A: Your release from police custody under investigation means that you are not on police bail. There is no requirement to attend again at a police station. However, the police investigation is ongoing and at some point a decision will be made. You might be required to attend again for interview, you might be charged or summonsed to attend court, or no further action will be taken. You will have been given a notice when released from the police station which sets out some further guidance on what it means to be released under investigation. This information will include –
- “inappropriate contact with anyone linked to your case, either directly or indirectly, through a third party or social media, may constitute a criminal offence”
- The notice will mention serious criminal offences of Witness Intimidation and tell you that you could face “up to 5 years in prison” or perverting the course of justice, in which case you could face up to “life imprisonment”.
It is not always clear what you can and cannot do. If there is any doubt about this, please do contact Wells Burcombe Solicitors and we can help.
Q: If contacted by the police, what should I do?
A: You should contact us immediately. You can call us 24 hours a day on 07592 034170 and speak to one of our criminal defence solicitors. If you are arrested and taken to a police station you should ask the custody sergeant to contact us.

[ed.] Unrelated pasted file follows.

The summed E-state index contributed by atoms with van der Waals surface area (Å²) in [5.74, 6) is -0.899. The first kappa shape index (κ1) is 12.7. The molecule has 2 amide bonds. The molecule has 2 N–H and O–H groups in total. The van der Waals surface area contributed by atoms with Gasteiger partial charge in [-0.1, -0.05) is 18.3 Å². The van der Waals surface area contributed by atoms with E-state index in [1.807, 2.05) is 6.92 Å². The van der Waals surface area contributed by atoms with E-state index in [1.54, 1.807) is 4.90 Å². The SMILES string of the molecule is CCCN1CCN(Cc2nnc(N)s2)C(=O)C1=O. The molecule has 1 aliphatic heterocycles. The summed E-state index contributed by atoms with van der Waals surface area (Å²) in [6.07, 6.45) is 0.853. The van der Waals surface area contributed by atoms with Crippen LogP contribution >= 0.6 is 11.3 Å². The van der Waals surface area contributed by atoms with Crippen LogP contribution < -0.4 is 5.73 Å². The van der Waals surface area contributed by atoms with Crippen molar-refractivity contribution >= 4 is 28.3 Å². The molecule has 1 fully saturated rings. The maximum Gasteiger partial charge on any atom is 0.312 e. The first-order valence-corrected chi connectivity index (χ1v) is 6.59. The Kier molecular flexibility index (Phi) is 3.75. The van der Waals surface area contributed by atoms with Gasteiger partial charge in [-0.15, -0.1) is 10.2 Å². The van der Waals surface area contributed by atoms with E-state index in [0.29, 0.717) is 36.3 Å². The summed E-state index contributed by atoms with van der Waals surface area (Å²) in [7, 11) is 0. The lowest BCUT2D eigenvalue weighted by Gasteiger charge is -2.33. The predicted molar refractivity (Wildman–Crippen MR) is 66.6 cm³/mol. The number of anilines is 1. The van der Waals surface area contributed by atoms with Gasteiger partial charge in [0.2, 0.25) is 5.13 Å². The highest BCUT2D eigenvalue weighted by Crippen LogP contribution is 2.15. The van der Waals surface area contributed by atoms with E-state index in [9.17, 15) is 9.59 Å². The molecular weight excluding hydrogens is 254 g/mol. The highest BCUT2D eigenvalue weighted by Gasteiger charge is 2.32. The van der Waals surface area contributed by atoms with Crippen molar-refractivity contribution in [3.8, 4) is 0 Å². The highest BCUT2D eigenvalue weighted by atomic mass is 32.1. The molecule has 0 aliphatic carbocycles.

Q: How long will the investigation take?
A: It is very difficult to say how long a police investigation will take. This will depend on the type of offence. Wells Burcombe fully appreciate the impact of simply being released and not knowing in what capacity, when and how the case will develop. Wells Burcombe have a policy that involves keeping in touch with clients under investigation and if instructed to do so, making regular enquiries of the police to see what is happening in any particular case.
Q: The police have seized my property; can I get this back?
A: Items should only be seized and retained by the police if they are of evidential relevance to the investigation. Wells Burcombe will challenge the police if instructed to do so with a view to having items returned immediately, or at the very least when the police have completed any enquiry requiring any item of property to remain in their possession. Keeping in contact with the police to establish what is happening with any particular case allows us to question why it is the police need to hold on to items of property and to make sure that the items are not being withheld for longer than absolutely necessary.
Q: What happens when the investigation ends?
A: The police can either charge you with one of more offences (which can result in you been notified by post – ‘a postal requisition – see article on postal requisitions), or alternatively write to you and formally notify you that the investigation has ended (no further action).
Q: I don’t want the solicitor who attended with me in interview, what can I do?
A: There is no restriction on you changing lawyers after you have been interviewed. You simply need to notify the old Solicitors that you have instructed new Solicitors. If you decide to instruct Wells Burcombe in these circumstances then we shall write to the old Solicitors, obtain your file and then invite you in to attend the office to discuss your case and how best to move forward. We can also offer a free initial no obligation consultation either by telephone, Skype or via facetime. We will review the case with you and advise you on the evidence and procedure.